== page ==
New findings stir the coals of a hot debate in immunology regarding the origin of memory T cells. The results, published in this week's Science, suggest that memory cells are descendant from the immune system's primary infection fighters, effector cells -- a finding which clashes with the two competing theories of memory cell origin, the authors say. Understanding these cells' origin could help researchers design cell-based vaccines, such as those in development for HIV. The initial response
Jan 22, 2009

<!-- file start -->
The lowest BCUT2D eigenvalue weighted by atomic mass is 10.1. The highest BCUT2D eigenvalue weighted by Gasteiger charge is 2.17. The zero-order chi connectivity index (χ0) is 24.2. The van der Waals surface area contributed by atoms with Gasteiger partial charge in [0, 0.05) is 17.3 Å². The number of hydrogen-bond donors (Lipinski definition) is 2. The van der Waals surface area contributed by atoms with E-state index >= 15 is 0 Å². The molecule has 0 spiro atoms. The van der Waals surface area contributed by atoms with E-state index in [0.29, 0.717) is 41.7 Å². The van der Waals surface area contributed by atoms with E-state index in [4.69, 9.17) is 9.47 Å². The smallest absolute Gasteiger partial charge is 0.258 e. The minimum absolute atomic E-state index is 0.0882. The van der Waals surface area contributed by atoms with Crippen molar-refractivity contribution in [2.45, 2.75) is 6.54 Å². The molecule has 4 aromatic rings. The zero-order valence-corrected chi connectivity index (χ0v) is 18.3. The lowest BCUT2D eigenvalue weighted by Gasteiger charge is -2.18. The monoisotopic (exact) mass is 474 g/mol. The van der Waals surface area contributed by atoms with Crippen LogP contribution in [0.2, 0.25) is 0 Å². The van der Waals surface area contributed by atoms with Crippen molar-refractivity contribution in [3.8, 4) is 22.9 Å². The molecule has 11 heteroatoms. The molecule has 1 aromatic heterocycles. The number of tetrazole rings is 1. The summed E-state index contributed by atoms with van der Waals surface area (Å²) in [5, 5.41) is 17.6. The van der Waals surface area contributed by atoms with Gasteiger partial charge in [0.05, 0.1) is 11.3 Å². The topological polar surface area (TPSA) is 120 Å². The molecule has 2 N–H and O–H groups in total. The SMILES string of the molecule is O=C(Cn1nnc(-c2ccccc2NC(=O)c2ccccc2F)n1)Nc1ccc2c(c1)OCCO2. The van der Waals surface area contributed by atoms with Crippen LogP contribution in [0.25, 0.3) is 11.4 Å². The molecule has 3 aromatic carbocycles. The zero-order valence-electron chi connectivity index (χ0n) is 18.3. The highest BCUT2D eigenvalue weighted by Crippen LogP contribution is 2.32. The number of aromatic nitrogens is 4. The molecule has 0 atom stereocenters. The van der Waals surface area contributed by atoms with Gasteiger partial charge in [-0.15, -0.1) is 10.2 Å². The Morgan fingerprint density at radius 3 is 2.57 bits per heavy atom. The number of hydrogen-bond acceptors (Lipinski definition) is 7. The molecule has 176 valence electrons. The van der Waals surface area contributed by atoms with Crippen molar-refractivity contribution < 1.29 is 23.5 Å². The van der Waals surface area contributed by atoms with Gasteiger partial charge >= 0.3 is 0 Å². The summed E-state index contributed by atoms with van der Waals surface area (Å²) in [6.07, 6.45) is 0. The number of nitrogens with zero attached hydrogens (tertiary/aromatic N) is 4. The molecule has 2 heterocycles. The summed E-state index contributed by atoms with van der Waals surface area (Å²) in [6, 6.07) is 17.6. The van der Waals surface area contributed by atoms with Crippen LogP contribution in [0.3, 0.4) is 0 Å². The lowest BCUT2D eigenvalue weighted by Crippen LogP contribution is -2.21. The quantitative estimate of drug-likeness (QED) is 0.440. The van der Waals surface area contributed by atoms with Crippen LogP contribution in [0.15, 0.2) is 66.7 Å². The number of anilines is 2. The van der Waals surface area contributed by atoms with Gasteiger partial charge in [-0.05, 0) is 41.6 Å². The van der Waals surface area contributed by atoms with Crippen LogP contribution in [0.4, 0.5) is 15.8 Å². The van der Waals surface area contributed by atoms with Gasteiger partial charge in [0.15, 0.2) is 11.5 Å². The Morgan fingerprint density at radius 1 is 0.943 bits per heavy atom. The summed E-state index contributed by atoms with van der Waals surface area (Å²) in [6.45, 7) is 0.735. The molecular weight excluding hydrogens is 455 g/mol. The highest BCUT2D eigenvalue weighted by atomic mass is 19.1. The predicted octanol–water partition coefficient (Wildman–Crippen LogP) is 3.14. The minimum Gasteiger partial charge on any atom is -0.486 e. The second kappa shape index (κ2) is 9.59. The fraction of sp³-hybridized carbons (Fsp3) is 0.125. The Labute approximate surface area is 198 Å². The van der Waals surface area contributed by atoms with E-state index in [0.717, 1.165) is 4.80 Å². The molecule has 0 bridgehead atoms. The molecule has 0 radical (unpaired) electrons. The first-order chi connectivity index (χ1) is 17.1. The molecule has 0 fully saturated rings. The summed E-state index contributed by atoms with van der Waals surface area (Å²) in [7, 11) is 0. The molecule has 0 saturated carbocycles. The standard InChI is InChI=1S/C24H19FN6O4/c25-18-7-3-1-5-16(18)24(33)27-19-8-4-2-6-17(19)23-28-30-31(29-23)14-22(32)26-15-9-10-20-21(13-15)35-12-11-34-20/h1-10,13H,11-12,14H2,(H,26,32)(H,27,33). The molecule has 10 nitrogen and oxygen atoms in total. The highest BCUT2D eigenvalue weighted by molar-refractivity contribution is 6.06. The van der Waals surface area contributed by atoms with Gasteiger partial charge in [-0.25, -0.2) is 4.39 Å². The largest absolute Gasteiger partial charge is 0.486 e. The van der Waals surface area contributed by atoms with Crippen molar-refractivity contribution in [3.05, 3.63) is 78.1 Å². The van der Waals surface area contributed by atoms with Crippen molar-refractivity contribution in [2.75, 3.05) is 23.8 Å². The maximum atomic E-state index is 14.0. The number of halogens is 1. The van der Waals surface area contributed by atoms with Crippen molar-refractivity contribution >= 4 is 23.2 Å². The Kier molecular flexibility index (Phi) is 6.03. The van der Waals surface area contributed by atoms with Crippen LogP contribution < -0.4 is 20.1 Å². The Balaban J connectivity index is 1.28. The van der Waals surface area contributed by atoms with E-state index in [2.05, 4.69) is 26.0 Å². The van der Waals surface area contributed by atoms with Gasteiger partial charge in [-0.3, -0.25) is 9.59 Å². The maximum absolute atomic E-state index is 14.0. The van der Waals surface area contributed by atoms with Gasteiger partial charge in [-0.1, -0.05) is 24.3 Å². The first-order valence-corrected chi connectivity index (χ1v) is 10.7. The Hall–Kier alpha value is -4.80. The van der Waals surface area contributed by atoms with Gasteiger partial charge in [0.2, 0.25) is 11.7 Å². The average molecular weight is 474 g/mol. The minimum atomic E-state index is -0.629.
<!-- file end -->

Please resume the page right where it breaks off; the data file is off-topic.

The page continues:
New findings stir the coals of a hot debate in immunology regarding the origin of memory T cells. The results, published in this week's Science, suggest that memory cells are descendant from the immune system's primary infection fighters, effector cells -- a finding which clashes with the two competing theories of memory cell origin, the authors say. Understanding these cells' origin could help researchers design cell-based vaccines, such as those in development for HIV. The initial response that leads to both memory and effector T cells begins in the lymph node. According to the text-book definition of these cells, effector cells leave the lymph node, while memory cells remain there, on-call to fight a secondary attack. Until recently, immunologists believed that memory cells stemmed from the handful of effector cells that remained after the effectors cleared a pathogen from the body. These left-over effector cells would de-differentiate -- or lose some of their effector functions -- and become memory cells capable of initiating a fast immune response the next time that pathogen appeared. This was termed the linear differentiation model. In 2007, however, immunologist linkurl:Steven Reiner;http://www.med.upenn.edu/immun/reiner.shtml from the University of Pennsylvania suggested that memory cells did not originate from effector cells, but rather from the same naive T cells as the effector cells. (Reiner wrote about linkurl:his work;http://www.the-scientist.com/2008/2/1/46/1/ in our February issue). Reiner's work suggested that effector and memory cells are created when proteins distribute unevenly between the progeny of the activated cell, a process known as asymmetric division. This is roughly similar to the way that stem cells divide to produce progeny, only neither of the daughter cells is identical to the parent cell. "That linkurl:paper;http://www.ncbi.nlm.nih.gov/pubmed/17332376?ordinalpos=18&itool=EntrezSystem2.PEntrez.Pubmed.Pubmed_ResultsPanel.Pubmed_DefaultReportPanel.Pubmed_RVDocSum was controversial," said Schoenberger. "A lot of people didn't want to believe that one cell has a number of fates available to it." In the current study, linkurl:Douglas Fearon;http://www.med.cam.ac.uk/html/PI/Fearon/index.html and colleagues at the University of Cambridge, UK, further addressed the question of memory cell origin by tracking the expression of granzyme B, a cytolytic molecule present in effector cells but generally lacking from memory cells. The researchers saw that some cells which stayed in the lymph node were able to turn on or off their granzyme B expression. Some of these cells also continued proliferating -- puzzling, since fully differentiated effector cells cannot proliferate. So what exactly are these cells? Fearon believes they have received stimulation to become effector cells, evidenced by the expression of granzyme B, but have not yet fully committed to terminal differentiation or of an effector or a memory cell. "Our study actually suggests that all memory cells have expressed granzyme B during primary clonal expansion," he said. That means that memory cells may come from cells that have at some point expressed one effector gene: granzyme B. It's not quite the linear differentiation model, but it does not support asymmetric division, said Fearon. But others researchers say the debate is far from settled. "[The authors] show that effector cells can become memory cells, but this doesn't mean that some memory cells are descended from precursors that never acquired effector functionality," said Stephen Schoenberger from the University of California, San Diego, who wrote an accompanying commentary on the article. Reiner, too, told The Scientist that he believes it would be premature to call the cells that remained in the lymph node "effectors," since he defines an effector as a cell that leaves the lymph node committed to fighting pathogen in peripheral tissue. "The fact that they're being saved [in the lymph node]" in itself implies they are not fully differentiated cells, but rather that they may be on the way to becoming either memory cells or effector cells. The results, Reiner says, do not discredit his asymmetric theory at all. The expression of granzyme B does not mean that the cell has committed to an effector fate. According to his research, the daughter cells of an activated T-cell divide granzyme proteins unevenly, rather than gene expression. It's very likely, he says, that both daughters (the one destined to become memory and the one destined for effector function) have an increased level of granzyme gene expression over the parent cell, but only one, he says will fully differentiate into an lymph-node exiting effector. The paper "doesn't close the book" on this debate, said Schoenberger, noting that "[it will] only compel more experimentation. Not a bad thing really."